sionally with unkind remarks concerning
Mary, who, she said, was undoubtedly
feigning her sickness ao as not to appear
In her classes where she knew she could
do herself no credit; "but," aald she, "as
soon aa tbe examination is over she'll get
well fast enough and bother us with her
company at Chlcopee." : ''
In this Rose was mistaken, for when
the exercises closed Mary was still too ill
to ride, and it waa decided that ahe
should remain a few days until Mrs. Ma
son could come for her. With many tears
Ida and Jenny bade their young friend
good-by, but Rose, when asked to go np
and see her, turned away disdainfully,
amusing herself during their absence by
talking and laughing with George More
land. ... r f ; ,
Tha room la which Mary lay command-
ea a view or me yard ana gateway; and
after Aunt Martha, Ida and Jenny had
left, she arose, and stealing to the win
dow, looked out upon the company aa
they departed. She could readily divine
which waa George Morcland, for Rose
Lincoln's shawl and satchel were thrown
over his arm, while Rose herself walked
close to his elbow, apparently engrossing
his whole attention. Ouce he turned
around, but tearful of being observed,
Mary drew back behind the wludow cur
tain, and thus lost a view of his face.'
(To be continued.)
Zulus of the Kailroads.
"Do you know what a Zulu fs?" said
an old railroad man. The traveling man
who waa waiting for his train smiled
in a way that was meant to Indicate
he knew all the species of Zulus that
ever existed, and told the railroad man
about the Africans, called Zulus, who
maintained that continent's reputation
for fighting before the Boers stepped
Little vas doing In the railroad
man's line just then, so he listened.
"Well, they may lie Zulus all right
enough,", he remarked, "but they are
not the sort of Zulus that travel on
railroads. There Is the kind that runs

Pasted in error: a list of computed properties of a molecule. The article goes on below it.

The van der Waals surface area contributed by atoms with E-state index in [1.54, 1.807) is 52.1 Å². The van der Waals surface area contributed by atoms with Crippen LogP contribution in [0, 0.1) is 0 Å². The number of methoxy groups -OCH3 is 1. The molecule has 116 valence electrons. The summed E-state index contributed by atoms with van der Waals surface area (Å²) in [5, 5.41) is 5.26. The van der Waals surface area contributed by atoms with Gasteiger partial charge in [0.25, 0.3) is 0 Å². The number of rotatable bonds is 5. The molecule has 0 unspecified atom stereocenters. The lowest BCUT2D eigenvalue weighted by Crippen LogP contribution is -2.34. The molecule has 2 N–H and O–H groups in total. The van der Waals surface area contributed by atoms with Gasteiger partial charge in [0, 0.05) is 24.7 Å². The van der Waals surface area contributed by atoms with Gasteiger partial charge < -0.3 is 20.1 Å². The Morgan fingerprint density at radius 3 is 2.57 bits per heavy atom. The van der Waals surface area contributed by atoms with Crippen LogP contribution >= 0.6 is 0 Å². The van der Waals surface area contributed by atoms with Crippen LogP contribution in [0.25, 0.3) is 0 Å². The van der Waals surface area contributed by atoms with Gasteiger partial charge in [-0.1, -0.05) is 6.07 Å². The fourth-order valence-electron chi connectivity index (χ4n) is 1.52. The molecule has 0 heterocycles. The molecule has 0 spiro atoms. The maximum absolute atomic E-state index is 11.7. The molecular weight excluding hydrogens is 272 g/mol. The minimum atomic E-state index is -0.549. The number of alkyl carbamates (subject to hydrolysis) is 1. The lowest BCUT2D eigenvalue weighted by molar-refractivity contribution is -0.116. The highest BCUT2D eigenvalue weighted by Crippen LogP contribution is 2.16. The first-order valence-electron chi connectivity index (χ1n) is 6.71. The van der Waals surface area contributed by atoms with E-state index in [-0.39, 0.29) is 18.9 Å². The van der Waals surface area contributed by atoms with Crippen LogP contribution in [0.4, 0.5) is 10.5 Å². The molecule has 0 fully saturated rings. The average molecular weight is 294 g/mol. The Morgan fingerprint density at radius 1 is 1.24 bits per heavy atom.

Into these yards," and he pointed down
the track, where a box car stood.
A stone pipe protruded through a
bole lu the door. The pipe was at an
angie of about 35 degrees. A cloud
of amok waa coining from 1L Four
blooded horses and a man were the oc
cupants of that. The man was the
Zulu. Taking 'care, of valuable stock
en route from one market to another
was his business, He waa a type of a
clasa that railroad men on every line
haev named the Zulus. They fit up the
center ot the cars for a sorjt of living
room, and there In the midst of their
animals live as happily as the road's
president who passes them In his pri
vate car. Chicago Inter Ocean.
Caution Is often tossed to the wlnda.
but never brought back by them. -
k Comsfehcnaive Rtvltw of the tmper'am:
KapjHningi f ft Fast Wck Frcse Ui
in a CeadotK1 Torn Which I, Most
UUly te Prove of Interest te Our JUny
Rcadar. " ' I '
Three lives were lost in a storm at
Pittsburg. f j
' All insurgent prisonera on Luzon
will le rcleaied. ,
Arollio's force in Batanga ta ex
pected to Burrender.,
President McKinlejr will visit tha
northwest next year.
Heveral strikers were wounded in
ripts at Columbia, 8. C.
Earl Kutuw ll will be tried by the
house of lords for bigamy.
The transport Indiana sailed from
Manila with coast artillery.
Holland will reclaim a whole pro
vince from the Zuydcr Zee.
Cortex, the Texas aaaassin, is sup
posed to have len captured.
The Prussian crop shortage it the
most serious in recent years.,
CailIc8, the Filipino leader, surren
dered his force at Santa Cruz.
General Chaffee has been appointed
military governor of the Philippines.
Public buildings at Manila are to
be turned over to the civil authorities.
The secretary of state has addressed
the Russian government on the tariff
question. -
Adelbert S. Hay, son of secretary
of State Hay, fell from a New Haven,
Conn., hotel window and waa killed.
State of Oregon has begun a suit
to collect bond of ex-School Clerk
Davis, who embezzled about $31,000.
At least 200 perished by floods in
th Pocahontas, West Virginia, coal
region. The property loss will reach
$2,000,000. .
General Corbin has started for the
Philippines. " ' y
A new political party ; has been
launched in Kansas City.
. A pro-Boer meeting in London waa
the scene of much disorder.
Under the new ruling no duty has
been collected on Russian oil.
One hundred thousand persona are
anxious to file on Oklahoma lands.
All the volunteers are expected to
arrive from the Philippines by June
26. ,';''
The American ship John McDon
ald,, of New -York, has been given up
for lout;- . -. !
Forest fire near Olympia, Wash.,
destroyed a $10,000. logging camp
equipment. , . , .
The United States is said to have
notified Denmark to sell its West
Indies or fortify them. -
A Cuban committed suicide in New
York because of the difficulty of learn
ing the English language.
The sale of postage stamps for the
fiscal year just closing has increased
greatly over any previous year. 5. ;
P. C. Cheney, of Manchester, N.
II., ex-governor of that state and also
ex-United States senator, is dead.
The steamer Deutschland crossed
the ocean at an average speed of 23.38
knots per hour, breaking all previous
Nome loet $126,000 worth of prop
erty by fire.